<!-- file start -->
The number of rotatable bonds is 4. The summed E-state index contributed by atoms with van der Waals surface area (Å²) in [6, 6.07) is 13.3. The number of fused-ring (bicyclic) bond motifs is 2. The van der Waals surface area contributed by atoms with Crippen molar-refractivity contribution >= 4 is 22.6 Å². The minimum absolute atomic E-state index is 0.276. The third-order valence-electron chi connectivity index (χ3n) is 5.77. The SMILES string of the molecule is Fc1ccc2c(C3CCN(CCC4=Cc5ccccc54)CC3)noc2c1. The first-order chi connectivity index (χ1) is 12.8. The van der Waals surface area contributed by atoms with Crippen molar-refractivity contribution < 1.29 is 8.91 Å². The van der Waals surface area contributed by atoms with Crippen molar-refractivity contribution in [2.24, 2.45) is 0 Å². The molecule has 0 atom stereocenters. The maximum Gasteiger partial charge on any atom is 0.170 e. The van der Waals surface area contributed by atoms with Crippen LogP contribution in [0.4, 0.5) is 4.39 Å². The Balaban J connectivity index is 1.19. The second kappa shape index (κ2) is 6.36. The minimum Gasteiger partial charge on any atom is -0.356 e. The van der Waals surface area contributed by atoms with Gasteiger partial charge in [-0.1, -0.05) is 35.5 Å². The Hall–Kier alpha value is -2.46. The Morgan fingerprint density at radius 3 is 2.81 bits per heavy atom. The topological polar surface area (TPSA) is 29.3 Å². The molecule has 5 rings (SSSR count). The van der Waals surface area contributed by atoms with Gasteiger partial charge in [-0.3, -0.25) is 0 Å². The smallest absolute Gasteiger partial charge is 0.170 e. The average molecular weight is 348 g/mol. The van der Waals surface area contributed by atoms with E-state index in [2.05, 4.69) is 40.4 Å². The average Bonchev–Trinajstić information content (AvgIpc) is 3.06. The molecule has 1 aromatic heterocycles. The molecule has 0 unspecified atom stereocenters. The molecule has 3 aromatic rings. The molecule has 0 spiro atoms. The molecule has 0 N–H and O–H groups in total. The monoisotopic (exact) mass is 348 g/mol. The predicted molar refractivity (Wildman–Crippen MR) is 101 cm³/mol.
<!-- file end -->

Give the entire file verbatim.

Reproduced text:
The number of rotatable bonds is 4. The summed E-state index contributed by atoms with van der Waals surface area (Å²) in [6, 6.07) is 13.3. The number of fused-ring (bicyclic) bond motifs is 2. The van der Waals surface area contributed by atoms with Crippen molar-refractivity contribution >= 4 is 22.6 Å². The minimum absolute atomic E-state index is 0.276. The third-order valence-electron chi connectivity index (χ3n) is 5.77. The SMILES string of the molecule is Fc1ccc2c(C3CCN(CCC4=Cc5ccccc54)CC3)noc2c1. The first-order chi connectivity index (χ1) is 12.8. The van der Waals surface area contributed by atoms with Crippen molar-refractivity contribution < 1.29 is 8.91 Å². The van der Waals surface area contributed by atoms with Crippen molar-refractivity contribution in [2.24, 2.45) is 0 Å². The molecule has 0 atom stereocenters. The maximum Gasteiger partial charge on any atom is 0.170 e. The van der Waals surface area contributed by atoms with Crippen LogP contribution in [0.4, 0.5) is 4.39 Å². The Balaban J connectivity index is 1.19. The second kappa shape index (κ2) is 6.36. The minimum Gasteiger partial charge on any atom is -0.356 e. The van der Waals surface area contributed by atoms with Gasteiger partial charge in [-0.1, -0.05) is 35.5 Å². The Hall–Kier alpha value is -2.46. The Morgan fingerprint density at radius 3 is 2.81 bits per heavy atom. The topological polar surface area (TPSA) is 29.3 Å². The molecule has 5 rings (SSSR count). The van der Waals surface area contributed by atoms with Gasteiger partial charge in [-0.3, -0.25) is 0 Å². The smallest absolute Gasteiger partial charge is 0.170 e. The average molecular weight is 348 g/mol. The van der Waals surface area contributed by atoms with E-state index in [2.05, 4.69) is 40.4 Å². The average Bonchev–Trinajstić information content (AvgIpc) is 3.06. The molecule has 1 aromatic heterocycles. The molecule has 0 unspecified atom stereocenters. The molecule has 3 aromatic rings. The molecule has 0 spiro atoms. The molecule has 0 N–H and O–H groups in total. The monoisotopic (exact) mass is 348 g/mol. The predicted molar refractivity (Wildman–Crippen MR) is 101 cm³/mol.